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An old update from 2008 I found.

Okay, so this completely validates that day of driving that I had yesterday. I had one of the best days in a while today, and given that it is only 9 pm local time, it is far from being over.

Last night I got in to New Orleans and went right to the India House Hostel, probably my second favorite that I have ever stayed at (first was Students Inn in Athens) and then went and got a 12 pack of Miller Lite and Burger King for dinner. I was tired from driving, so I didn’t feel like bar hopping, but I still made some friends here by tossing around some beers as the night went on. We all watched movies late into the night, though I went to sleep around 3 am.

I woke up around 8 am, though I drifted off again until 10. After finally getting out of bed, I hung out in the commons area for a while, watching some Michael Richards movie, then I took a swim. After a shower, I headed into the French Quarter. Not as exciting during the day, though it is still interesting to see. Bars are every 3 steps and about 20 strip clubs line the street, each with a different theme. There are also hotels and the best part, the restaurants. After walking the length of Bourbon, I headed a block north and found the Deja Vu Cafe and applied there. It was pretty much just a small restaurant/bar. Said they’d call me around Thursday or so.

After the Deja Vu, I went a few blocks south to Decatur St, and applied at the Crescent City Brewhouse, a local microbrewery, somewhat like an upscale Founder’s for those of you still in Grand Rapids, and got a job offer right away. I start training on Thursday and it will be a week long. We’ll see how well it is going by the time Grand Valley’s fall semester comes along.

Kind of an odd thing happened while I was applying there. As I was filling out the application, a downpour started pretty much out of nowhere. Then it completely stopped the second that I was leaving the building.

From there, I wandered around the French Quarter for a while, and completely by accident, I stumbled on the restaurant that I had my first Cajun meal in back in 2005. For tradition’s sake, I went in again and sat at the bar. I ordered Jambalaya and although the bartender was fairly inattentive, it was still a good meal.

It was just a couple blocks back from there to Bourbon Street, so I stopped in Tropical Isle and had a “world famous” Hand Grenade (190 proof they say) and was talking to this girl from Alabama the whole time I was there. She told me how much she loved living in Alabama and would never give up living in the south, though she was very quick to dis on Mississippi, which I didn’t mind at all. She was there with her boyfriend/husband who had left her at the bar to go find a corncob pipe. They were staying there for his birthday in a hotel right across the street.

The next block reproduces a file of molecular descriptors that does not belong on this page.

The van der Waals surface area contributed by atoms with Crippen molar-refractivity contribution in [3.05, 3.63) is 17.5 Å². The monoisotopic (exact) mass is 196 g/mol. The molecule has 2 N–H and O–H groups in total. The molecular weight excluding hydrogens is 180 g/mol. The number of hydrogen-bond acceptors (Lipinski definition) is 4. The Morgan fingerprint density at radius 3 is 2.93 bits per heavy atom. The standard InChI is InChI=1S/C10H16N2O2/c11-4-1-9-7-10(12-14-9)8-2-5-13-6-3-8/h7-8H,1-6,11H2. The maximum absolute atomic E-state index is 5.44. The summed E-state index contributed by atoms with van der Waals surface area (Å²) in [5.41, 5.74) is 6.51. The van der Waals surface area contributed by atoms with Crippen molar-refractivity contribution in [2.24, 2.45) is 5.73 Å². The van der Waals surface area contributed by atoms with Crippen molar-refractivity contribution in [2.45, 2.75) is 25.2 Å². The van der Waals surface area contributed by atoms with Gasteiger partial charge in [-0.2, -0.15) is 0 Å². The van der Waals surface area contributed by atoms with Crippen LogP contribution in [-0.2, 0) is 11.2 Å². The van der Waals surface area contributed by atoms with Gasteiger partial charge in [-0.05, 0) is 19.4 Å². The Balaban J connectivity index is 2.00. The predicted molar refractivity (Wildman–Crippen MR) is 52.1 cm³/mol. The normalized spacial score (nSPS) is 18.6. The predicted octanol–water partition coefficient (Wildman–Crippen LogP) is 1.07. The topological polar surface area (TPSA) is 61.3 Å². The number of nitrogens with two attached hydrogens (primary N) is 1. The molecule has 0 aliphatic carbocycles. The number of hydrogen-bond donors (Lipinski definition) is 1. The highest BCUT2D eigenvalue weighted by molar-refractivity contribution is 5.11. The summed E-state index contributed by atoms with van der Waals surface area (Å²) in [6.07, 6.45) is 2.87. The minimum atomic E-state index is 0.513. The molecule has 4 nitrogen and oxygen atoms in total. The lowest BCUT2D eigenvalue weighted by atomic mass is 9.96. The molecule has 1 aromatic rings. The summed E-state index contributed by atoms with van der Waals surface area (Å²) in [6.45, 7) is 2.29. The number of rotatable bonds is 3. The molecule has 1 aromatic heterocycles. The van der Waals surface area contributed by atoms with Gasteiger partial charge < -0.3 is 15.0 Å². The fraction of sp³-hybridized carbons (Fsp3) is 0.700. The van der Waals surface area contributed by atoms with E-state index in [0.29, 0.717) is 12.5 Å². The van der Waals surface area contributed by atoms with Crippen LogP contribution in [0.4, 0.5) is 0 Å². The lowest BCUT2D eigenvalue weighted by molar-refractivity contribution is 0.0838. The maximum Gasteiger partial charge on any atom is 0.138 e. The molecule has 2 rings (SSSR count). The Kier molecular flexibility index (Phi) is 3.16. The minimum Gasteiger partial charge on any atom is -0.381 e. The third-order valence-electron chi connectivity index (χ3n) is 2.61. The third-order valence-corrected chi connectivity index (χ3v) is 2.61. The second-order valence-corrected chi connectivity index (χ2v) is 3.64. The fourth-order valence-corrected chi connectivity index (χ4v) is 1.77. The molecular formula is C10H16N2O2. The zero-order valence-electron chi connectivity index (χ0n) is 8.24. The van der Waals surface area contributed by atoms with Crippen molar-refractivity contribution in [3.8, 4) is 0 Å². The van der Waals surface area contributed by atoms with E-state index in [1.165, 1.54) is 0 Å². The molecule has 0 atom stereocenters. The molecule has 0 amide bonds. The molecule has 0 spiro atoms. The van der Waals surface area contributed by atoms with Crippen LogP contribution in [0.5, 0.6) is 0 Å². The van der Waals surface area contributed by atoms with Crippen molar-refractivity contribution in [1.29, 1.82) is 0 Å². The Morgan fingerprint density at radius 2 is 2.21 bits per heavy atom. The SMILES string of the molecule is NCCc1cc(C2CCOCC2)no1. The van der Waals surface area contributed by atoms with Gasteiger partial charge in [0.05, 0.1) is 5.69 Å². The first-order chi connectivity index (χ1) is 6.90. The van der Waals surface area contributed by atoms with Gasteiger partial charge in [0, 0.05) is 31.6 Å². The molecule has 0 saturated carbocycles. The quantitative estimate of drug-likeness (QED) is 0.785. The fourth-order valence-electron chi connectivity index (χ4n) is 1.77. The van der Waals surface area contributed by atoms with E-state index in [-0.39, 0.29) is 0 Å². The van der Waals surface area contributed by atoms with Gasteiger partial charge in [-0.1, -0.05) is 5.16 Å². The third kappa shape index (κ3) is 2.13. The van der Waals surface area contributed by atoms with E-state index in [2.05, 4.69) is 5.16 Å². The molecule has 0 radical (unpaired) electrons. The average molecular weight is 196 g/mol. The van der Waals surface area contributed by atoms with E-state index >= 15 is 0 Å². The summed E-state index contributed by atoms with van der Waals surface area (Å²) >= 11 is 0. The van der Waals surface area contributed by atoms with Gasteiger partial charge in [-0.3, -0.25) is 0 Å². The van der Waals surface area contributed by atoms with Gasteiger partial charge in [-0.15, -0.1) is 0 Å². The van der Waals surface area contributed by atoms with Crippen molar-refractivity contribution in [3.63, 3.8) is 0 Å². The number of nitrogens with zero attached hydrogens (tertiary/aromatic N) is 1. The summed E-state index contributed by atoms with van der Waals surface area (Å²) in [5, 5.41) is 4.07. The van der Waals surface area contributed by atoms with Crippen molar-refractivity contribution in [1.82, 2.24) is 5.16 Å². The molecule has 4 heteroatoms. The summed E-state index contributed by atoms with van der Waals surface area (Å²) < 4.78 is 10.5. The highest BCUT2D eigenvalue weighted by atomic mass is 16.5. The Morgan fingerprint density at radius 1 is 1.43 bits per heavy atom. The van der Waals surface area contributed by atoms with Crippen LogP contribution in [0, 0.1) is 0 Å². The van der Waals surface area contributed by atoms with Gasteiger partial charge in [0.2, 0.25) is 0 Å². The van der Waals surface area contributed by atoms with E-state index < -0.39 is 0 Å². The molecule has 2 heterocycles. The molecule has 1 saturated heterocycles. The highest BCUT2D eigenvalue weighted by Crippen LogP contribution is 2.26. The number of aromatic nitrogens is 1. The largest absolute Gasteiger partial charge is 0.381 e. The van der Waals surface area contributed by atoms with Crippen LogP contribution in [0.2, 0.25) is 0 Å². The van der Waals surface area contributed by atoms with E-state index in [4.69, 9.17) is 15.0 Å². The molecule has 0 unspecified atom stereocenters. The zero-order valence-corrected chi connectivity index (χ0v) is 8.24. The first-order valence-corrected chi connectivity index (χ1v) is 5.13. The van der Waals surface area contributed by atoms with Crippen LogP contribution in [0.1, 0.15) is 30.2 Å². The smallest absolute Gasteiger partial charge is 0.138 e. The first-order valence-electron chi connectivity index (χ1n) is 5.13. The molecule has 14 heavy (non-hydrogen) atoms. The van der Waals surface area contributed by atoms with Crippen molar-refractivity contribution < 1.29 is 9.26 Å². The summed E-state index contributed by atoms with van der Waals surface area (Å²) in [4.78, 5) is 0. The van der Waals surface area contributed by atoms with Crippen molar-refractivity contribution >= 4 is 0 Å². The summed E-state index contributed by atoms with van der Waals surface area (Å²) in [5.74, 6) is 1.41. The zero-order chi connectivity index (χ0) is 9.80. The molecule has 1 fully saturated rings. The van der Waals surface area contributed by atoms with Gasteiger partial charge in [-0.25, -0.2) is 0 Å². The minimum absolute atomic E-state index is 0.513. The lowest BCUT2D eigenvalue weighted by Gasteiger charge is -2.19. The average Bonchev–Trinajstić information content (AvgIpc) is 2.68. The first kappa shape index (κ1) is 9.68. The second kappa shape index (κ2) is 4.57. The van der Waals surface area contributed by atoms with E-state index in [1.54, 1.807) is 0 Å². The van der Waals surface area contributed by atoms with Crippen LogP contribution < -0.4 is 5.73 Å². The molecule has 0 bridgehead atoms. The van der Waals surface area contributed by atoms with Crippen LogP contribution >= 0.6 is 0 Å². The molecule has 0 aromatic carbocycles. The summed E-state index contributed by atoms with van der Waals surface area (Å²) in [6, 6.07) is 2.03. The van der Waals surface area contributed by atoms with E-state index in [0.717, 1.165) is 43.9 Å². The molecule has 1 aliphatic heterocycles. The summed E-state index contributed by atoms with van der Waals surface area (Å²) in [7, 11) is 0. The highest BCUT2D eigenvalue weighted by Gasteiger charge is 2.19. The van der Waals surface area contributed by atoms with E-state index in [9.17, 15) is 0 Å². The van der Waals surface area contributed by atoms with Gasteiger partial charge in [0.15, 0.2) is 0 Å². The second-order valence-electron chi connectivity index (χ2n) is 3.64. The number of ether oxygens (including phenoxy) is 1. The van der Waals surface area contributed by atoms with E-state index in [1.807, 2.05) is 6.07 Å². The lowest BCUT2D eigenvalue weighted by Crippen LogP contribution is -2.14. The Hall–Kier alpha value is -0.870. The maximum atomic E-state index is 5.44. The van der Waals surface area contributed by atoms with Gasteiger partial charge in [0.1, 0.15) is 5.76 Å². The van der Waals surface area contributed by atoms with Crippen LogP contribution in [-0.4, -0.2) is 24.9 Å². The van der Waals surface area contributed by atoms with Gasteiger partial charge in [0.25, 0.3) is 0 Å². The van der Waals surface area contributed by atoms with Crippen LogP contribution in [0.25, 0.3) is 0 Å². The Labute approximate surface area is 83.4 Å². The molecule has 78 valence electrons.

It turns out that she ended up saving my ass when I realized that I had left the clothes that I had bought for my new job in Tropical Isle. Right about the time I was back to the streetcar, I realized it wasn’t with me. So I went back and she still had it there with her.

So after that, I ended up waiting at the streetcar stop for about 20 minutes until one came, and was fairly entertained by 2 14-or-so-year-old kids that kept pointed out every woman that walked by and rating them on a “I’d hit that” or “I wouldn’t hit that” scale.

A couple stops after Bourbon, 2 guys got on carrying travel backpacks, so I figured they were heading to India House. I started talking to them and found out that they were from Germany, and were following pretty much the same route that I had, and had stayed at the same place that I did in St Louis, only they were 1 night behind me.

We all got off on South Lopez to go to the India House and I am still there writing this note and watching CSI. We’ll see what else the night has in store.

Benjamin Williams

Hi all, my name is Ben. I’m a native Michigander with a passion for human culture and new places, and more than that, new experiences. I have degrees in archaeology and writing, pursuing a career in the latter. However, I never quite lost that fascination for archaeological theory. For the past 11 years, I’ve been living and travelling between Asia, Europe, and North America, documenting ancient sites and the peoples who built them, and then adapting them into practical archaeological travel information at

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